Monday, February 5, 2018

Will It Be Vision Or Political Expedience?

In yesterday's post, I wondered whether Jagmeet Singh and the NDP will embrace a form of radical progressivism as it prepares for the 2019 federal election or instead hew to more mainstream policies that they think will make them more electable. In today's Star, two letter-writers offer some important perspective.

Rose DeShaw, of Kingston, Ont., reminds us of a time when the thirst for power was secondary to New Democrats' agenda:
American politics has changed Canadian politics. What we need is not a populist wave or to win big but to build a solid, basic set of public values that express a new and deep intention to reverse the trend of inequality in society by establishing policies of support for all women, men and children in their lives.

The important thing for the NDP is to once again become the conscience of the Canadian government. The old CCF/NDP was concerned with pressing government to improve the lives of Canadians, not by winning elections but by changing the policies of the larger parties to bring in the baby bonus, a national health act, pensions and social insurance, to name a few.
Ken Sisler, of Newmarket, Ont. reminds us of the the failure of our governments thus far, and the vital need for progressive politics:
Yes, it is time for a Bernie-Sanders-style, left-wing populist movement in Canada. The system has failed poor people and working-class people. We need universal pharmacare, dental care, child care, vision care and a $15 national minimum wage. These are not radical ideas. Many countries already have these programs.
We await with bated breath to see what road leader Jagmeet Singh chooses.


  1. .. this is good stuff (some might say its a cry for common sense) or (putting the servant back in the term 'public servant')

    I don't know.. but among a select group I have a tendancy to read, follow or have the privilege to comment on.. the term 'captured government' is often mentioned. Yes, there are other ways, terms or context used to describe such non democratic erosion.. demolition or toxic pollution.

    What to expect when the political parties are all contaminated though? When they are all supplied via the same voter database software, or the same data sets and data wankers.. and when all of this wankering trickles down from feederal to provincial to municipal to grassy rootabago levels ?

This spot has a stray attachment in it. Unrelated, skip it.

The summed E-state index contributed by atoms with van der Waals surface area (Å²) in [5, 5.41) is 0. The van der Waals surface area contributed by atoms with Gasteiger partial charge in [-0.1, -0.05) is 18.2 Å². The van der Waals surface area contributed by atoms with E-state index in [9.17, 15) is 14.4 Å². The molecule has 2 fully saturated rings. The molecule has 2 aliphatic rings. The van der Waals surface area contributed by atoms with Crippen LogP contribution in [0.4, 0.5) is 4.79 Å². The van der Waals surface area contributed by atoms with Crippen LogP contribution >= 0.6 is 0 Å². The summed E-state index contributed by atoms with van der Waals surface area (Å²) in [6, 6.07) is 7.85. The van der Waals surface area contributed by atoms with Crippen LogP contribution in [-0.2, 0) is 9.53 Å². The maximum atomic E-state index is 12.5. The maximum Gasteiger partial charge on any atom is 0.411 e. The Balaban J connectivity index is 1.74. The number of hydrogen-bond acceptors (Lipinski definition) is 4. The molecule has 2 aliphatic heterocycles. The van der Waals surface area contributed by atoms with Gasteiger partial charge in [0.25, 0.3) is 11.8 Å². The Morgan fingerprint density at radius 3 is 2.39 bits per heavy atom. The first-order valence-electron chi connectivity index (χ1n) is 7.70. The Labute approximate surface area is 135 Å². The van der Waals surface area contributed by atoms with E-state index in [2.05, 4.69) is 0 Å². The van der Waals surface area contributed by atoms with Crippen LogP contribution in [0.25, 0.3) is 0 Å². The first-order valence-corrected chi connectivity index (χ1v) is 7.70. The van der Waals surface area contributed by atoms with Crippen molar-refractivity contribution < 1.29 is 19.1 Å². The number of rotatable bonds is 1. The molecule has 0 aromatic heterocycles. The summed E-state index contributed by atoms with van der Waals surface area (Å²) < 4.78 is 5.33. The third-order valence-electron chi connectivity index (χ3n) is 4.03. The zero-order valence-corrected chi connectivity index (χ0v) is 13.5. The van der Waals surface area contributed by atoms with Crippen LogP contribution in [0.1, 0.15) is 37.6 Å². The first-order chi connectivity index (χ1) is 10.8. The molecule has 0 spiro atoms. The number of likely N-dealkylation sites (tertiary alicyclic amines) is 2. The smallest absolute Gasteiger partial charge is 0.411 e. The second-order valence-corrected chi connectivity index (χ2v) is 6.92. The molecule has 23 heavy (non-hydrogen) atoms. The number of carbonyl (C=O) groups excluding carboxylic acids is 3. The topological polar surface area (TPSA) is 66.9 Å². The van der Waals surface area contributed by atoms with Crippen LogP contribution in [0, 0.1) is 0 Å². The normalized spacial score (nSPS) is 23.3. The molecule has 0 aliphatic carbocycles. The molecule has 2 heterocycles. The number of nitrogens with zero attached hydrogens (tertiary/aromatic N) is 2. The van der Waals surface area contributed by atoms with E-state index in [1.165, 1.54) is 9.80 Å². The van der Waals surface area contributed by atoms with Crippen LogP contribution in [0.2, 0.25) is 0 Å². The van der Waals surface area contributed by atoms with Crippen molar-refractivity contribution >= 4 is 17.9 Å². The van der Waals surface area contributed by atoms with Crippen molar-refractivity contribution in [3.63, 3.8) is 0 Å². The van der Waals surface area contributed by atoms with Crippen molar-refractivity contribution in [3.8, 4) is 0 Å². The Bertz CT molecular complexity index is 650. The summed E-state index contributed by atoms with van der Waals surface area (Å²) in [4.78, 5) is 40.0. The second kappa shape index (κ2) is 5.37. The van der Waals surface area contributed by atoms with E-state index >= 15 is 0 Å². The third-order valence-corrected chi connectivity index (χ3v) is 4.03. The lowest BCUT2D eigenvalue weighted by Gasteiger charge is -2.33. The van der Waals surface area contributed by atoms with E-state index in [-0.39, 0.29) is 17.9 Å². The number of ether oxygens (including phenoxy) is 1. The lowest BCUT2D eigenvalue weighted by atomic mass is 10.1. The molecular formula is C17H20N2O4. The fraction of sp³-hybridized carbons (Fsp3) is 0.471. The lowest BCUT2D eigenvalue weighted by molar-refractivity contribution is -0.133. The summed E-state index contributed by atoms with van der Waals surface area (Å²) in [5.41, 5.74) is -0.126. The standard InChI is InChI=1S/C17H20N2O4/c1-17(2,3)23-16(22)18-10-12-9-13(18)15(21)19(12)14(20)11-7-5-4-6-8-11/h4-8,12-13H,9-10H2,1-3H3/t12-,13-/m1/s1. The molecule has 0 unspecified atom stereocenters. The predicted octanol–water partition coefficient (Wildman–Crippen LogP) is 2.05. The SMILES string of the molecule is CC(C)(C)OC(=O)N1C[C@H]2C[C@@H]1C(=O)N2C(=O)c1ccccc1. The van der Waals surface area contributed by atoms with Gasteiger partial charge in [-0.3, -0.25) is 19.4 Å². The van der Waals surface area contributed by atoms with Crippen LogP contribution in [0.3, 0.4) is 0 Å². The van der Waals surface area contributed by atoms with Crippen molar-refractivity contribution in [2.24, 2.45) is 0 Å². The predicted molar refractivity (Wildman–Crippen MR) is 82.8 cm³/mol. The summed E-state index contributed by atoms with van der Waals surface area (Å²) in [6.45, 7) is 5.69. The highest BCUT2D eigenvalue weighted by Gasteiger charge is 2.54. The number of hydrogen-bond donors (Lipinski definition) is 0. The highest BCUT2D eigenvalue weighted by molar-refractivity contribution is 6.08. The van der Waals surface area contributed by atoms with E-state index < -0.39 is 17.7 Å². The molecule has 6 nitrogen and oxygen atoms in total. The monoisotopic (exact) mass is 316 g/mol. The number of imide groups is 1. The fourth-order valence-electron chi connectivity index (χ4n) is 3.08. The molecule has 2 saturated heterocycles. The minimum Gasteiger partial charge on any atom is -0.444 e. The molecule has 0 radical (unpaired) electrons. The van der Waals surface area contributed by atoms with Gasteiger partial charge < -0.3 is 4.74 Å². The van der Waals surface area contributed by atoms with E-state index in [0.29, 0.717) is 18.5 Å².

What when its all about the vote? What when the enacted policies really don't differ? (ie when the election promises & platform are baloney) What when its A-Ok for 'donors' to hedge their bets and contribute to all parties? What when the mainstream media becomes complicit at the ownership level?

    I tend to revert to simplistic farm term.. and farm sensibilities.. When there were rats in the granary, we suspected rats. We did not pretend otherwise, or choose optimism, sunny skies or steady hands on the tiller. We went after the rats will alacrity.. it was them or us.. and we had cattle to feed. I could expand on this 'way of being' - like if smelly water came up from the well, or the 27th sideroad did not get plowed after the commonplace blizzards that swept down from the northwest.. or the party line phone stopped working .. or.. well I know you catch the jist here.. and the jest.. there comes a time for leaders. So where are they?

    1. When all party 'leaders' and their apparatchiks are drinking from a common jug of Kool Aid, Sal, there is little hope for an engaged electorate to push for real change.

  2. The letter writers remind readers that the NDP used to be concerned first with public policy and then with power, Lorne. Things have been reversed.

    1. Indeed, Owen. At one time, the interests of the people and the interests of the party were one and the same. May we return to that foundation.